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311 posts

Ultimate Geek
+1 received by user: 3

Topic # 57196 5-Feb-2010 14:25
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I have a server that has been hacked and it's running a perl irc bot.
I know the PID but ps gives a forged program name and top shows only perl.
I tried running ps to show child/parent relationships but that program shows no parent.

lsoff shows only dependend libraries that perl opened, netstat -antlp shows the forged program name.
/proc/$PID shows only perl and nothing relevant.

Any ideas on how to find it? I searched for all possible queries on google but I'm running out of ideas.

clamav doesn't detect anything.


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849 posts

Ultimate Geek
+1 received by user: 47


  Reply # 296454 5-Feb-2010 16:36
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You wont be able to rely on anything (possibly even the kernel itself).

My own response would be to power the server down, fresh install on a separate drive then mount the original drive elsewhere and go from there. Other-ways involve using a live CD to do similar.

Basically you need to treat all your binary programs as untrustworthy "ps" itself is probably modified to hide the processes so first step would be to re-install it from a trust worthy source e.g. in debian procps is the package that contains "ps" so I would re-install that. Once you get your "core" utilities from a reliable source, run a root kit detection utility like rkhunter, chkrootkit and let that scan your system and take care of any nasties you find.

Personally I wouldn't trust any system without a fresh install once I think it may have been compromised.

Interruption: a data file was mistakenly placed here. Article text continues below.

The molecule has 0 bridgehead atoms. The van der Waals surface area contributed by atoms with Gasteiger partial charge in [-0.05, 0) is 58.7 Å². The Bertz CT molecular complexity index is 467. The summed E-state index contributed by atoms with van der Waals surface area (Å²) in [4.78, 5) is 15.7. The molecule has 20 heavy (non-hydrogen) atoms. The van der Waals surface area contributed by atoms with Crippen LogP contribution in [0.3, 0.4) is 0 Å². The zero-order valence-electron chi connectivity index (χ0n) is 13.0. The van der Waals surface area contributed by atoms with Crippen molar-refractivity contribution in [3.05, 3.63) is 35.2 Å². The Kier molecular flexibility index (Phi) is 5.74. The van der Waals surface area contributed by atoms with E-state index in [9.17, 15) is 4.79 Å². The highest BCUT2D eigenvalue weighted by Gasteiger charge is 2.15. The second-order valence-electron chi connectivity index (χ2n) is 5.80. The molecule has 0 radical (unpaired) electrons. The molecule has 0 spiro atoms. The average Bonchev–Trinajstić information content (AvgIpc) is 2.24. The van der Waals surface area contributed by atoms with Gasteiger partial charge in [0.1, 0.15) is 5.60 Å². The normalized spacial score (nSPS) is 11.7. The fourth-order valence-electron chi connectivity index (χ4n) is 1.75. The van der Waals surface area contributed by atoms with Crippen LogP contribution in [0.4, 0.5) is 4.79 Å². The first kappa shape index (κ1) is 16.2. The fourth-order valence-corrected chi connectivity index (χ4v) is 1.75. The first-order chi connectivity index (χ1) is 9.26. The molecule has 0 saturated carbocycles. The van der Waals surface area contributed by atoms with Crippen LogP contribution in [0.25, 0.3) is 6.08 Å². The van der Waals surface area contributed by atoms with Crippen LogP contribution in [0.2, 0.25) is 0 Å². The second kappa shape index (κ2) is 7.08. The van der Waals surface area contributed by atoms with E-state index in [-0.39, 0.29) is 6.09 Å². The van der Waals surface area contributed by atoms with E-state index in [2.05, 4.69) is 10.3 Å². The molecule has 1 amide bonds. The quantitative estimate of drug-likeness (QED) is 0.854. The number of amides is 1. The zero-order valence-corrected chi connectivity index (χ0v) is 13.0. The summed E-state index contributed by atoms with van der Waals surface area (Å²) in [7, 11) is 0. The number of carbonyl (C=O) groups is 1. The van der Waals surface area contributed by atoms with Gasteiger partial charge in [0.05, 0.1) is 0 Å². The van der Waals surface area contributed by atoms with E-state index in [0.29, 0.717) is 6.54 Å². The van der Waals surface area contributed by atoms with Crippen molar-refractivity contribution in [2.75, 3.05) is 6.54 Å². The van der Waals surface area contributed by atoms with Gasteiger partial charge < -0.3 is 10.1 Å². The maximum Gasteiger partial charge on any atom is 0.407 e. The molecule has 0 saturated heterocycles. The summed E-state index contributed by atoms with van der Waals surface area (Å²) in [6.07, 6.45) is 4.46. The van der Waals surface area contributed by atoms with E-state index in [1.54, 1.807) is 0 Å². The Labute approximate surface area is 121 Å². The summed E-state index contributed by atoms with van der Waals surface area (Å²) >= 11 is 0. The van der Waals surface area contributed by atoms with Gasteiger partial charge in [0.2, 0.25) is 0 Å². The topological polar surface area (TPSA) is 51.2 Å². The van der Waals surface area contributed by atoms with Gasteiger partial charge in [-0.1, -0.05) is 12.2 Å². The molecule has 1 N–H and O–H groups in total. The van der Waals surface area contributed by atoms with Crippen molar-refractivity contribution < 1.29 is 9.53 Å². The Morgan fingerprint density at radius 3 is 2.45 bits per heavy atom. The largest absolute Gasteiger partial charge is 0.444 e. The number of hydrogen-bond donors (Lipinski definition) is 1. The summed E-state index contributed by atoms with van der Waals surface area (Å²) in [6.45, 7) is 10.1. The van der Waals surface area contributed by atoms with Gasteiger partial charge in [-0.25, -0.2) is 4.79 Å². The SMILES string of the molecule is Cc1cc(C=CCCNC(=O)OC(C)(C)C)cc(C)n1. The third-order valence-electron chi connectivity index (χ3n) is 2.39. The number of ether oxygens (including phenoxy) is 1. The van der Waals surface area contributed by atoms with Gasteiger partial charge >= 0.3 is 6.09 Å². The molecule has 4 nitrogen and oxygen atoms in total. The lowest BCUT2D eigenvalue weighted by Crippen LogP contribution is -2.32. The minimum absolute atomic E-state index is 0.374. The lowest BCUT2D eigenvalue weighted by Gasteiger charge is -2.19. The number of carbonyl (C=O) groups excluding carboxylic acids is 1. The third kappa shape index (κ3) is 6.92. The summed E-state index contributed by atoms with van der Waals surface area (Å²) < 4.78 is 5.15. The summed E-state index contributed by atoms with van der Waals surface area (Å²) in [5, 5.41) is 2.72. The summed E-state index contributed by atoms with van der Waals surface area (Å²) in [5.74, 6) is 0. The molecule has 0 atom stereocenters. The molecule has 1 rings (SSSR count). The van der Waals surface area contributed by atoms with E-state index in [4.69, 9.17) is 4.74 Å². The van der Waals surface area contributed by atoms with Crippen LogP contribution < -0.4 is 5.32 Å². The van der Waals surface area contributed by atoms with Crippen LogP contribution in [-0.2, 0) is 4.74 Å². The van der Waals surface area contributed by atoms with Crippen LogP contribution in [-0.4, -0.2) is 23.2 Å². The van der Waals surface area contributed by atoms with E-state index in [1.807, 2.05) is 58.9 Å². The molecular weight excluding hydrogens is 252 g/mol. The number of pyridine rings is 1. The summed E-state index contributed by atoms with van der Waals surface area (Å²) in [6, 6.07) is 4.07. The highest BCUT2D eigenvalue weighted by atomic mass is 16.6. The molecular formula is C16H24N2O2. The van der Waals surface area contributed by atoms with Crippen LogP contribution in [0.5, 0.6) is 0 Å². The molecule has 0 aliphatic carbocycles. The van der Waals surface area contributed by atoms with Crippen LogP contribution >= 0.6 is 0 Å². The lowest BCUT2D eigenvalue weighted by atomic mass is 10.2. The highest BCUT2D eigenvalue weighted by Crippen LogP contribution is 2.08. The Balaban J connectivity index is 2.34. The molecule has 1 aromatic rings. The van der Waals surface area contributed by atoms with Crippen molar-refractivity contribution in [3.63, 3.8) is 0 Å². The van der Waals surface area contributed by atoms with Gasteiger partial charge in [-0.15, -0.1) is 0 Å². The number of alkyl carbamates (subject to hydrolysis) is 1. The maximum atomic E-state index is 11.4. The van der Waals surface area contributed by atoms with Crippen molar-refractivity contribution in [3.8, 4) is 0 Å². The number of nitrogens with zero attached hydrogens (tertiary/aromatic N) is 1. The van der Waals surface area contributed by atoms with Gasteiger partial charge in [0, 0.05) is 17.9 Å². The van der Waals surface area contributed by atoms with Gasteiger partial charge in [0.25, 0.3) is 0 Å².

311 posts

Ultimate Geek
+1 received by user: 3

  Reply # 296455 5-Feb-2010 16:44
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I am aware of that, however, I believe that the program name was changed by simply modifying the argv[0] on the perl script.

It's very similar to this: http://www.hackinglinuxexposed...

However, my lsof lists only:

# lsof -p 22508
perl 22508 root cwd DIR 104,2 4096 2 /
perl 22508 root rtd DIR 104,2 4096 2 /
perl 22508 root txt REG 104,2 1061668 1494423 /usr/bin/perl
perl 22508 root mem REG 0,0 0 [heap] (stat: No such file or directory)
perl 22508 root mem REG 104,2 67364 5423190 /lib/tls/i686/cmov/
perl 22508 root mem REG 104,2 17840 5423183 /lib/tls/i686/cmov/
perl 22508 root mem REG 104,2 38372 5423184 /lib/tls/i686/cmov/
perl 22508 root mem REG 104,2 19764 1511474 /usr/lib/perl/5.8.8/auto/Socket/
perl 22508 root mem REG 104,2 21868 5423175 /lib/tls/i686/cmov/
perl 22508 root mem REG 104,2 1241392 5423172 /lib/tls/i686/cmov/
perl 22508 root mem REG 104,2 89370 5423189 /lib/tls/i686/cmov/
perl 22508 root mem REG 104,2 145136 5423177 /lib/tls/i686/cmov/
perl 22508 root mem REG 104,2 9592 5423176 /lib/tls/i686/cmov/
perl 22508 root mem REG 104,2 15640 1511482 /usr/lib/perl/5.8.8/auto/IO/
perl 22508 root mem REG 104,2 88164 5406841 /lib/
perl 22508 root 0u CHR 136,0 2 /dev/pts/0 (deleted)
perl 22508 root 1u CHR 136,0 2 /dev/pts/0 (deleted)
perl 22508 root 2u CHR 136,0 2 /dev/pts/0 (deleted)

Also, in /proc/$PID/fd there are only 3 /dev/pts blocks, so nothing relevant.

It's not my server, I'm just trying to help somebody that wants more information before restoring the OS.

So, if we leave the "hacking" thing aside, let's say you have a perl script that changes it's name with argv[0].

How do you track it down? Assuming the system is legit and clean.

$ perl -e '$0 = "Fake command line"; system "ps -f $$"'
arioch 24403 24126 0 09:59 tty4 S 0:00 Fake command line


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